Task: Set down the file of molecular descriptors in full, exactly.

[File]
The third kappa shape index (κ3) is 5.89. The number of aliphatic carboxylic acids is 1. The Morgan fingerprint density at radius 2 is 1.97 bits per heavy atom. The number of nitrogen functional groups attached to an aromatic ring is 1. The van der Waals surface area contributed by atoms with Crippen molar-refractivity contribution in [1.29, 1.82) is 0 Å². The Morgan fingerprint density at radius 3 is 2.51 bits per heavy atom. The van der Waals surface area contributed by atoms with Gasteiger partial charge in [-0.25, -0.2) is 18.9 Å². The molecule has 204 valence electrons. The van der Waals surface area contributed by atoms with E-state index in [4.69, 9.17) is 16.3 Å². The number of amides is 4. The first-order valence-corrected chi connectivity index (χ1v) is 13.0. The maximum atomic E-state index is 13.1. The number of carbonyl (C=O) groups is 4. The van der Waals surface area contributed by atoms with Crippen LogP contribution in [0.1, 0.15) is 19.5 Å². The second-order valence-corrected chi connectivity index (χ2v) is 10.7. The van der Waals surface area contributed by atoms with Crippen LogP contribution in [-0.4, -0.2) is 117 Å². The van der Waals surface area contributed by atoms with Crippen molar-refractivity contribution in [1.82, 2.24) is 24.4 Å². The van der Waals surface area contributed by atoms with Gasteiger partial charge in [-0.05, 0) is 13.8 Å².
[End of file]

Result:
The third kappa shape index (κ3) is 5.89. The number of aliphatic carboxylic acids is 1. The Morgan fingerprint density at radius 2 is 1.97 bits per heavy atom. The number of nitrogen functional groups attached to an aromatic ring is 1. The van der Waals surface area contributed by atoms with Crippen molar-refractivity contribution in [1.29, 1.82) is 0 Å². The Morgan fingerprint density at radius 3 is 2.51 bits per heavy atom. The van der Waals surface area contributed by atoms with Gasteiger partial charge in [-0.25, -0.2) is 18.9 Å². The molecule has 204 valence electrons. The van der Waals surface area contributed by atoms with E-state index in [4.69, 9.17) is 16.3 Å². The number of amides is 4. The first-order valence-corrected chi connectivity index (χ1v) is 13.0. The maximum atomic E-state index is 13.1. The number of carbonyl (C=O) groups is 4. The van der Waals surface area contributed by atoms with Crippen LogP contribution in [0.1, 0.15) is 19.5 Å². The second-order valence-corrected chi connectivity index (χ2v) is 10.7. The van der Waals surface area contributed by atoms with Crippen LogP contribution in [-0.4, -0.2) is 117 Å². The van der Waals surface area contributed by atoms with Crippen molar-refractivity contribution in [1.82, 2.24) is 24.4 Å². The van der Waals surface area contributed by atoms with Gasteiger partial charge in [-0.05, 0) is 13.8 Å².